Whenever the protestors suspected that a shop was secretly open, they would bang on its shutters and threaten the workers (we were informed on a later date that some protestors had padlocked the shutters of shops they discovered to be open, trapping everyone inside).

But the shops still remained secretly open. Each morning, a supermarket called Aki opened before the protests began. Its shutters remained down, though, and we had to queue outside the front gates waiting for a steward to grant us permission to enter.

(Top) Queue to get into Aki Supermarket; (Right) supplies running low in Aki; (Left) Buying vegetables through a fence.

Consequently, the locals exiting the shops carried bags and boxes loaded with supplies. Apparently they didn’t expect a swift resolution!

Moreover, the scale of the protests (which had grown yet again today) suggested that their expectations wouldn’t be far wrong.

By the way…

I’d like to make it clear that Rebecca and I never once felt unsafe during these strikes.

The protestors patrolling Otavalo — while certainly appearing and sounding intimidating, with their chanting, home-made spears, and the odd machete — never threatened us, or made us feel uncomfortable. In fact, I’d go as far as saying they were friendly towards us.

The odd protestor teased us, and the odd one wolf-whistled at Rebecca … but that kind of thing happens in England too. It isn’t the sort of thing that we hold against Otavalo (or Ecuador), and it didn’t happen too often.

In spite of experiencing these strikes, we’d still recommend Ecuador as a tourist destination. Most people here are kind and welcoming.

Waiting Game

That being said, the protestors seemed completely unaware of the inconvenience they were causing us!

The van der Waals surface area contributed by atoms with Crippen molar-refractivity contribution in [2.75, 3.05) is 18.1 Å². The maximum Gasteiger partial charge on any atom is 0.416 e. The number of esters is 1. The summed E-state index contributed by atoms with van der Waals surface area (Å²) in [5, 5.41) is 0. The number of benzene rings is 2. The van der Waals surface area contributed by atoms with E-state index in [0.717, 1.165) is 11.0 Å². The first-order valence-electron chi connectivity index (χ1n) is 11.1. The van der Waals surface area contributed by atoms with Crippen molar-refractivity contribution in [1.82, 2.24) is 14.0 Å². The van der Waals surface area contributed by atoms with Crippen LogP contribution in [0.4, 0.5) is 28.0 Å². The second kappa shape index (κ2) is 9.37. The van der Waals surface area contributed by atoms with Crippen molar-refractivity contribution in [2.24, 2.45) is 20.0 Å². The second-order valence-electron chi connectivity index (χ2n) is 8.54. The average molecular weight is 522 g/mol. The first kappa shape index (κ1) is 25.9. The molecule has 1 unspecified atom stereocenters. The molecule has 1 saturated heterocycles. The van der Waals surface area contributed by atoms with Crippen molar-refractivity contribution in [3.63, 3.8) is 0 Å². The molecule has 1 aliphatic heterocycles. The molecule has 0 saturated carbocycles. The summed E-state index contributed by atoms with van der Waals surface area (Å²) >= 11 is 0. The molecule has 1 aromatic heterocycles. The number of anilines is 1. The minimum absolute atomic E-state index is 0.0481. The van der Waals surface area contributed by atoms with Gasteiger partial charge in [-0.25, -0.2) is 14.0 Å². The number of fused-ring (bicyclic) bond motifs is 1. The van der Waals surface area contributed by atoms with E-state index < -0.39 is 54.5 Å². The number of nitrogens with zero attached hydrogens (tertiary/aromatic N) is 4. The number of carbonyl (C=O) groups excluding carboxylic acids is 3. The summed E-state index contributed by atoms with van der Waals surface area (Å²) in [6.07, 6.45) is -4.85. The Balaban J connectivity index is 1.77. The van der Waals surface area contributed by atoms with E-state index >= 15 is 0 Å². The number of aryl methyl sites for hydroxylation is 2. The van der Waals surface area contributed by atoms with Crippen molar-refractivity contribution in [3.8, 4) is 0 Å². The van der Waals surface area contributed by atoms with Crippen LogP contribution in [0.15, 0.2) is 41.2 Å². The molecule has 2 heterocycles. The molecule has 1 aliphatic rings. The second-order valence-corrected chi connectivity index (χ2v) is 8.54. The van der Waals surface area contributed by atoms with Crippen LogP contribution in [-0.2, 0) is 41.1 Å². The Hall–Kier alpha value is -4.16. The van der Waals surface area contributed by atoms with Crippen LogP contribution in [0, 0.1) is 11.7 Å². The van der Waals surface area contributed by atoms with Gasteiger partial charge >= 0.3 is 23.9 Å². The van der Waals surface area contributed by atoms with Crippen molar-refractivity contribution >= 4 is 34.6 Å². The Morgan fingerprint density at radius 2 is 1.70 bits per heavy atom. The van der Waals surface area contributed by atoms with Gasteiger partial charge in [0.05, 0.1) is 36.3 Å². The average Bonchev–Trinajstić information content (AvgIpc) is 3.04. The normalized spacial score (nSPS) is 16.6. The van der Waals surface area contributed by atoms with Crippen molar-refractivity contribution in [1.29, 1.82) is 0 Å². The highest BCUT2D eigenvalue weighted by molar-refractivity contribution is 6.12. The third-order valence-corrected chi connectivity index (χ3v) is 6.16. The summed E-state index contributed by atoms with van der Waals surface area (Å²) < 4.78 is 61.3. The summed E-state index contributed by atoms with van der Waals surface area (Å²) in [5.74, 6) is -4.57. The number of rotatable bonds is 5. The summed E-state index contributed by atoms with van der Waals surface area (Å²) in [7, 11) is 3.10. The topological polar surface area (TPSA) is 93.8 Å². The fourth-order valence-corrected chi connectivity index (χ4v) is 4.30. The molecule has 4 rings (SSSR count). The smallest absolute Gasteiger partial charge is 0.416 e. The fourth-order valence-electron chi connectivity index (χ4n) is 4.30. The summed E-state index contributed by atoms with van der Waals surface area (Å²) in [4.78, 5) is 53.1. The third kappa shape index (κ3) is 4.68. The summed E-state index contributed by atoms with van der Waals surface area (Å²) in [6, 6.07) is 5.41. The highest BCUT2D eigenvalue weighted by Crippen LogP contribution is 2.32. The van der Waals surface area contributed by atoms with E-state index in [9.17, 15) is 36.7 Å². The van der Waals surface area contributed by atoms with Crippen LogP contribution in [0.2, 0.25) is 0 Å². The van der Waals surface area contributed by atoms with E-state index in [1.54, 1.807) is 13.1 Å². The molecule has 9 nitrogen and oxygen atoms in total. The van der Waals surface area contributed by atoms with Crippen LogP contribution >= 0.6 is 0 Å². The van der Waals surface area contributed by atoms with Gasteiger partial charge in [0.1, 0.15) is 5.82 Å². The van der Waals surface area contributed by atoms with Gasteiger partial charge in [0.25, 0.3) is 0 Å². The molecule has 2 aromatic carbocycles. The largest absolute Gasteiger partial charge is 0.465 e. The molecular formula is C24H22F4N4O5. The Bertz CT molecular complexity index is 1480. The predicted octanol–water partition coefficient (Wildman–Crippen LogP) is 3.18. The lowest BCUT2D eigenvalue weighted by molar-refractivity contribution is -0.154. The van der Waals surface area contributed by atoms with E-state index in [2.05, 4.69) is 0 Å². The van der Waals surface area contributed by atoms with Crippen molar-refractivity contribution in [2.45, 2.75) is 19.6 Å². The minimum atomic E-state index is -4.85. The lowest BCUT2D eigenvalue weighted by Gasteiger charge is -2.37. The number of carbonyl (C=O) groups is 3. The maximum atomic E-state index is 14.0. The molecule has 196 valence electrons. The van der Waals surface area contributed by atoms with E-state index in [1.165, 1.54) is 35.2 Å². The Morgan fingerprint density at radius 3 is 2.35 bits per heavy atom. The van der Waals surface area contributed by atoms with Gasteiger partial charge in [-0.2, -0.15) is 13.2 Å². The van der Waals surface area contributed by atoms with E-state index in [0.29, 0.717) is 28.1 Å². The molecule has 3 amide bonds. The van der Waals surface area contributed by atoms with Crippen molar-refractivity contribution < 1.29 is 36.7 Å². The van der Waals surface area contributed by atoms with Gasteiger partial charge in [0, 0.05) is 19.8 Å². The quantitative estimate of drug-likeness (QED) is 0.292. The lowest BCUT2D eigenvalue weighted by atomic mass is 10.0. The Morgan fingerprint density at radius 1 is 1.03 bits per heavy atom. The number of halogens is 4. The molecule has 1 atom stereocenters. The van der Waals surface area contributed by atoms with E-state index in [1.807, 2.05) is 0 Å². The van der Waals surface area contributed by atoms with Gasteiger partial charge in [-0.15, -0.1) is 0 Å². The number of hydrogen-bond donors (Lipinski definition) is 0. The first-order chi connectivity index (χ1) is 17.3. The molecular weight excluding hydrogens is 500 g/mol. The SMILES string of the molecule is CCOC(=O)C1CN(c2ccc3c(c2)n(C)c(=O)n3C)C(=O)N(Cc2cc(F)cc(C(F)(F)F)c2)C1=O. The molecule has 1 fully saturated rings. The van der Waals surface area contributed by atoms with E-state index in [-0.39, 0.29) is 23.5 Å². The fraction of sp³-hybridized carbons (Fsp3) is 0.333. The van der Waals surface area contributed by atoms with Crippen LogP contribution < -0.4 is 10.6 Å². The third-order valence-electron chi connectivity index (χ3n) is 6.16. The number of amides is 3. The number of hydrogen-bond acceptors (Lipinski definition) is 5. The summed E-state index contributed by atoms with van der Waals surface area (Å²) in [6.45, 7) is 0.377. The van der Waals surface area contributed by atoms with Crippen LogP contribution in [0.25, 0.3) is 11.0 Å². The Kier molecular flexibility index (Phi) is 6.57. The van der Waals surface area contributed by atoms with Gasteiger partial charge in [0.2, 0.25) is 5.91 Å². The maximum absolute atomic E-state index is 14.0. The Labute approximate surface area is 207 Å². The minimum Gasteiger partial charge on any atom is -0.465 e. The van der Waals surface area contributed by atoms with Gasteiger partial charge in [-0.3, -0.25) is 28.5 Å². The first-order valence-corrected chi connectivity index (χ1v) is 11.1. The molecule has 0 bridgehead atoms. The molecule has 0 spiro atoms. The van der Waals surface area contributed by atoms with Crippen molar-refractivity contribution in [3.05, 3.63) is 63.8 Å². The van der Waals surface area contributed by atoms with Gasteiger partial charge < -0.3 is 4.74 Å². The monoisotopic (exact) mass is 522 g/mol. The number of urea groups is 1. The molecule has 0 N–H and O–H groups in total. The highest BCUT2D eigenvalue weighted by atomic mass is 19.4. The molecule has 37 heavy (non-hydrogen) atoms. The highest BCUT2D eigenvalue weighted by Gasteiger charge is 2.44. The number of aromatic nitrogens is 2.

Then again, why would they think about that? The strikes were nothing personal towards us; they were about the toll Moreno’s austerity measures would take on them. Our travel experiences were probably the last thing on their minds.

Nevertheless, we wanted to leave Otavalo as soon as we could. Many of our belongings — including our passports — were still in Banos, and with strikes escalating into riots in some parts of the country, we were worried.

The locals we spoke to on days 1 & 2 told us that the strikes would probably clear up by Monday, after a weekend of strikes. But the intensity of today’s strikes made that seem unlikely.

We had no choice but to wait some more. And wait we did.

Winds of Change

That night, we took again to Twitter…

The military forces, who had thus far avoided the Imbabura province (where Otavalo is situated), had entered the province via La Esperanza, near Tabacundo – almost less than 40 km from our apartment.

Two indigenous protestors died in the violent clashes, and when news reached the protestors in Otavalo, we heard (from our bedroom window) the chanting and the strikes increasing in volume.

It was difficult to sleep again that night…

Keep an ear to the ground for the next diary entry…

Follow me on Twitter for any updates: @tautologicaltom

Ecuador Fuel Strikes Diary: Day 1 & Day 2

One of the early road blockades on the Pan-American highway between Otavalo and Ibarra.

Making plans is usually worthwhile.

But if happiness depended upon things working out as we expect, then happy days would be few and far between (for most people).